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Nay, never ask this week, fair lord,

Where they are gone, nor yet this year,
Except with this for an overword,-
But where are the snows of yesteryear?

François Villon



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WALY waly up the bank,

And waly waly down the brae,
And waly waly yon burnside

Where I and my Love wont to gae!
I leant my back unto an aik,

I thought it was a trusty tree;
But first it bowed, and syne it brak,

Sae my true Love did lichtly me.

O waly waly, but love be bonny

A little time while it is new;
But when 'tis auld, it waxeth cauld

And fades awa' like morning dew.
O wherefore should I busk


Or wherefore should I kame my hair?
For my true Love has me forsook,

And says he'll never loe me mair.

Now Arthur-seat sall be my bed;

The sheets shall ne'er be 'filed by me:
Saint Anton's well sall be my drink,

Since my true Love has forsaken me.

Aik: oak
Brae: hillside

Burnside: brookside
Busk: deck

Syne: afterwards
Waly: woe! alas!

Marti'mas wind, when wilt thou blaw

And shake the green leaves aff the tree?
O gentle Death, when wilt thou come?
For of my

life I am wearie.

'Tis not the frost, that freezes fell,

Nor blawing snaw's inclemencie;
'Tis not sic cauld that makes me cry,

But my Love's heart grown cauld to me,
When we came in by Glasgow town

We were a comely sight to see;
My Love was clad in the black velvét,

And I myself in cramasie.

But had I wist, before I kist,

That love had been sae ill to win;
I had locked my heart in a case of gowd

And pinned it with a siller pin.
And, O! if my young babe were born,

And set upon the nurse's knee,
And I myself were dead and gane,
For a maid again I'll never be.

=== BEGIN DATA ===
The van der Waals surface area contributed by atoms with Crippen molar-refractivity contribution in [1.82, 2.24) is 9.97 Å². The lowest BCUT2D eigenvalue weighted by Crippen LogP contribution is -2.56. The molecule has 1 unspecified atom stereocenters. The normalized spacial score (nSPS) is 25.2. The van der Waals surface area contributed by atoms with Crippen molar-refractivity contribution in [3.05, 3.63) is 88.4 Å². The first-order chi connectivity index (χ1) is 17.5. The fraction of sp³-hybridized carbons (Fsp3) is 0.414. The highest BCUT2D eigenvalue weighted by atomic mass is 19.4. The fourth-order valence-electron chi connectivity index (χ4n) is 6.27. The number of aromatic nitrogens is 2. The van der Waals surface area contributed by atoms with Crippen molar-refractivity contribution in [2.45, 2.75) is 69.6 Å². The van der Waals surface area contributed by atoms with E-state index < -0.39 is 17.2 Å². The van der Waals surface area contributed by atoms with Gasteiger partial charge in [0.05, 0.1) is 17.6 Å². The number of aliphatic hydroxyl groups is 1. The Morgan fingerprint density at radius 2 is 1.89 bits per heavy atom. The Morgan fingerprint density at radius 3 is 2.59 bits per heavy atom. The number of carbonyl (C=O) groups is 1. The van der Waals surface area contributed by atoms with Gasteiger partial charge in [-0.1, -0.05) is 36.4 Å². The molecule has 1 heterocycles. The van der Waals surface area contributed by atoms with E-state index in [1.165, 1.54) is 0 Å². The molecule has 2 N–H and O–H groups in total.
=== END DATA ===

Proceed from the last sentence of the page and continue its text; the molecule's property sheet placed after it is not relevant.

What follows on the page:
Old Ballad



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E banks and braes o' bonnie Doon,

How can ye bloom sae fresh and fair?
How can ye chant, ye little birds,

And I sae weary, fu' o' care?
Thou'lt break my heart, thou warbling bird,

That wantons through the flowering thorn;
Thou minds me o' departed joys,

Departed-never to return.
Braes: hillsides

Fell: severely

Wist: known Cramasie: crimson

Gowd: gold

Aft hae I roved by bonnie Doon,

To see the rose and woodbine twine;
And ilka bird sang o' its luve,

And fondly sae did I o' mine.
Wi' lightsome heart I pou'd a rose,

Fu' sweet upon its thorny tree;

fause luver stole my rose,
But ah! he left the thorn wi' me.

Robert Burns

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They know not I knew thee

Who knew thee too well:
Long, long shall I rue thee

Too deeply to tell.

In secret we met:

In silence I grieve
That thy heart could forget,

Thy spirit deceive.
If I should meet thee

After long years,
How should I greet thee? -

With silence and tears.

Lord Byron




INCE there's no help, come let us kiss and part,

Nay I have done, you get no more of me; And I am glad, yea, glad with all my heart,

That thus so cleanly I myself can free; Shake hands for ever, cancel all our vows,

And when we meet at any time again, Be it not seen in either of our brows

That we one jot of former love retain. Now at the last gasp of love's latest breath,

When, his pulse failing, passion speechless lies; When faith is kneeling by his bed of death,

And innocence is closing up his eyes, -Now if thou wouldst, when all have given him over, From death to life thou mightst him yet recover!

Michael Drayton 128




HILST I was dear and thou wert kind,

And I, and I alone, might lie
Upon thy snowy breast reclined,

Not Persia's king so blest as I.


Whilst I to thee was all in all,

Nor Chloë might with Lydia vie,
Renowned in ode or madrigal,

Not Roman Ilia famed as I.


I now am Thracian Chloë's slave,

With hand and voice that charms the air, For whom even death itself I'd brave,

So fate the darling girl would spare!


I dote on Calaïs—and I

Am all his passion, all his care,
For whom a double death I'd die,

So fate the darling boy would spare!

1 Translated by Sir Theodore Martin.

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